Why did you choose this career?

After spending close to 10 years working as a laboratory scientist, I was looking for a career that would allow me to see a more direct application of genetics to people’s health. Genetic counseling was a prefect fit for me because I did not have to leave my love of genetics behind. I am able to apply this knowledge on a daily basis in the clinic and know that in order to do this effectively I must keep on top of the advances that are being made in our understanding of the genetic basis of human disease.

As I began to explore this career, I was particularly struck by the fact that the genetic counselors I met were extremely dedicated to their patients and were very passionate about the importance of genetics. They helped me to understand how genetic counselors fill a unique niche in the medical genetics team. We are the people who help our patients figure out how to live with a genetic diagnosis rather than being defined by it.

The fact that we serve as both educators and counselors is for me one of the most appealing aspects of this career. What it means to have a genetic diagnosis can change for a person at different points in their lives and does not have the same meaning for different people with the same condition. This means that you must work to really understand your patients and tailoring your genetic counseling to meet their specific needs. It is this individualized approach to medical care that really appeals to me.

 

 

What steps did you take to obtain your current position?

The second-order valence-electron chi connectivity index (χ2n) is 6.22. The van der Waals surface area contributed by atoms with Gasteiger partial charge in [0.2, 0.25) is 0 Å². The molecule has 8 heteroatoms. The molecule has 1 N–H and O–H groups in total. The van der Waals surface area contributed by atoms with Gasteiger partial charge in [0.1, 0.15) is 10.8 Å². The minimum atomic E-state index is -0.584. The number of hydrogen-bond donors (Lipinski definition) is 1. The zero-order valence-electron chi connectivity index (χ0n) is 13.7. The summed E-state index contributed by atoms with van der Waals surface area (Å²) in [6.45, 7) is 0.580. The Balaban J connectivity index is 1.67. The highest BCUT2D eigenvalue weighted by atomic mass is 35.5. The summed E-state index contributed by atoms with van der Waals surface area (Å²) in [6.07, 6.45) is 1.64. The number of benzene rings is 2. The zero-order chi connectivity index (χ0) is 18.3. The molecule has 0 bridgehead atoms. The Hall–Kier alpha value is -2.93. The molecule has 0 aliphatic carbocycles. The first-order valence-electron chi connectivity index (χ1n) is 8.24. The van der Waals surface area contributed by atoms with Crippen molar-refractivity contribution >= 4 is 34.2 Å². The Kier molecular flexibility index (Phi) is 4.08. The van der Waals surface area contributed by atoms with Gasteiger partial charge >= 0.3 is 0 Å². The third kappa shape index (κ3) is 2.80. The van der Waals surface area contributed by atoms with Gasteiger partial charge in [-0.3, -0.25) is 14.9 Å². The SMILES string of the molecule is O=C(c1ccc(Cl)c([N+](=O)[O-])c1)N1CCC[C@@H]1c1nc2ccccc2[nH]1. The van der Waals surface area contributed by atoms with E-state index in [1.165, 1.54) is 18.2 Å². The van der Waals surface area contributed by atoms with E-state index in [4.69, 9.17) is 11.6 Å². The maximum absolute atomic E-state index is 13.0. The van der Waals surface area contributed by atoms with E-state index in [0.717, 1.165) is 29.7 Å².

I obtained my current position as a Director of a graduate training program after working as a genetic counselor for an inherited eye disease clinic. In this position l worked as both a clinical genetic counselor in the clinic and a research genetic counselor with a laboratory that was mapping human disease genes. In addition I worked with a laboratory that was providing genetic testing. These experiences allowed me to experience many of the varied career opportunities for genetic counselors.
 

 

What suggestions do you have for others who would like to break into this field/profession?

Explore the web sites for the National Society of Genetic Counselors and the American Board of Genetic Counseling. Also take a look at the web sites for the various genetic counseling graduate training programs around the country (they are listed at both of these web sites). However the best way to learn more about the profession is to talk to a genetic counselor either in person or on the phone or via e-mail. You can find one in your area by going to the following web site (http://www.nsgc.org/resourcelink.cfm). You will find that genetic counselors are excited to talk about their careers with prospective students.

 

May 2007